Do you agree or disagree with my assessment or have something to add?

Scroll down just a little…the comments are Right There!

Let me know what you think.

Feb 022016

Title: Monty Python and the Holy Grail


Monty Python and the Holy Grail

I have to push the pram a lot.

King Arthur and the knights of the round table seek the Holy Grail. Along the way they encounter a wide variety of medieval and legendary comic situations that unfold in a uniquely Pythonesque way. From an anarcho-syndicalist commune of peasant mud-farming to the knights who say, “Ni!”, the dread Rabbit of Caerbannog, a black knight who proves particularly resistant to flesh wounds, French invaders who are uniquely skilled at insults, and many many more.

Appropriate for:

Ages 13 and up

When Monty Python and the Holy Grail first came out in 1975 it was rated PG because the PG-13 rating had not yet been created. There is some sexual content and plenty of violence but it’s all mild enough by today’s standards, or treated so comically, that most 13 year olds should be fine. It’s also a perfect movie for teenagers as opposed to a younger audience because teenagers are better equipped to get some of the subtler references and they will love all of the over-the-top silliness.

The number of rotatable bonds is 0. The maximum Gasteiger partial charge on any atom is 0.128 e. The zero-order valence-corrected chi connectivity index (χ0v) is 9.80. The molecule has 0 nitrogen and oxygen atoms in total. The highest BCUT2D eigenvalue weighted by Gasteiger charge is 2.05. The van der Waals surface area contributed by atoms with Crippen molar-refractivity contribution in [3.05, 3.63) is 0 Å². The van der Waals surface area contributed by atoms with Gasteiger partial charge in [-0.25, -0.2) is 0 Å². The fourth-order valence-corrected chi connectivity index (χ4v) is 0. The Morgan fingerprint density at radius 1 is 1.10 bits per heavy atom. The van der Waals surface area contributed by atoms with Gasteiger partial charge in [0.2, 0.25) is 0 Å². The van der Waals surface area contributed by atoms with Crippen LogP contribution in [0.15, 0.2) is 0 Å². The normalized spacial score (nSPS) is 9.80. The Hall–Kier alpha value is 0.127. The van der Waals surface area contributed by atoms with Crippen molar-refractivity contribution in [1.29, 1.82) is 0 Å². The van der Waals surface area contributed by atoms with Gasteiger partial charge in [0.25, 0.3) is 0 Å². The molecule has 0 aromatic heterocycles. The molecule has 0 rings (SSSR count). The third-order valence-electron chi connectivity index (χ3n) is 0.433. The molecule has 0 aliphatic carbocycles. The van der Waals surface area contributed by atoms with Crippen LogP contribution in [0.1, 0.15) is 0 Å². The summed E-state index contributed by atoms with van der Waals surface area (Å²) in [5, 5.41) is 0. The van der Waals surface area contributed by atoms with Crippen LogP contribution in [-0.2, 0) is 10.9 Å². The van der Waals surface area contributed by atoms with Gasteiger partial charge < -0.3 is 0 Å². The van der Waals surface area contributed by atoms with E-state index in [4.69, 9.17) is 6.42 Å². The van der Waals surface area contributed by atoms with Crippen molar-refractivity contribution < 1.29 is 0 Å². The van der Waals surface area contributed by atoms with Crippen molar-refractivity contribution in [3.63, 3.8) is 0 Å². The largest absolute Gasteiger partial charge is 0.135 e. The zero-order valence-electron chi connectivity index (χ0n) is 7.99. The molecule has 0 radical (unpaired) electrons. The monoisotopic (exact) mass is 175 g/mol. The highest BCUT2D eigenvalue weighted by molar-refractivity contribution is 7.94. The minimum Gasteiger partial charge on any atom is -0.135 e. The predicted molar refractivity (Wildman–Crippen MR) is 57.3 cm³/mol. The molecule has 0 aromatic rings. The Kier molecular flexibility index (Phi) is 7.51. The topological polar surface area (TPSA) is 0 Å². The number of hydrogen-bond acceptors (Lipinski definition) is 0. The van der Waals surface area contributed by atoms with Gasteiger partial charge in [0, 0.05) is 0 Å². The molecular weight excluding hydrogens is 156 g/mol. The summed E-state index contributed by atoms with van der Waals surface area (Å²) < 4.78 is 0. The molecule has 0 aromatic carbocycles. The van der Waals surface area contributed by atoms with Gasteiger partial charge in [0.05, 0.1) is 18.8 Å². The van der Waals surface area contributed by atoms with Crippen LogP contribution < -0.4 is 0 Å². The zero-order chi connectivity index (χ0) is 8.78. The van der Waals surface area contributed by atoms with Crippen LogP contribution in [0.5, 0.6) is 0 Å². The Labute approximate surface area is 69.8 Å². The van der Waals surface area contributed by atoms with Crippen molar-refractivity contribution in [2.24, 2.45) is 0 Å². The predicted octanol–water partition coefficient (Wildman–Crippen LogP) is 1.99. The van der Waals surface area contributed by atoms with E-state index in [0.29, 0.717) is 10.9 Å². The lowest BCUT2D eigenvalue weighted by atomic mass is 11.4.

Content Warnings:

There is violence but any blood is comically exaggerated. There is sexual innuendo, which for the most part may go over younger viewers heads – except for the Castle Anthrax scene. It’s easily skipped over if you think your kids aren’t ready for the bits where its innuendo crosses over into overt sexual references. There is also a little swearing.

The Scoop:

When Monty Python set out to make Holy Grail in 1975 the small budget forced them to cut corners in ways that turned out to be a tremendous benefit. Almost every castle set is the same castle, redressed and shot from different angles. The inventiveness this required is reflected in the final film and created the opportunity for humor beyond the original script. Iconic jokes like the knights pantomiming riding horses while being followed by lackeys with coconuts would not have happened if the production could have afforded horses.

Another testament to the genius of Monty Python and the serendipity of the circumstances is that the film has aged remarkably well over the years. It has remained a cult classic and kids today are just as likely as their Dad to be heard saying, “It’s just a flesh wound!” Merran, as a representative of moms in general, is less inclined to engage in the very nerdy quoting of Monty Python (although the Parrot sketch may be tempting).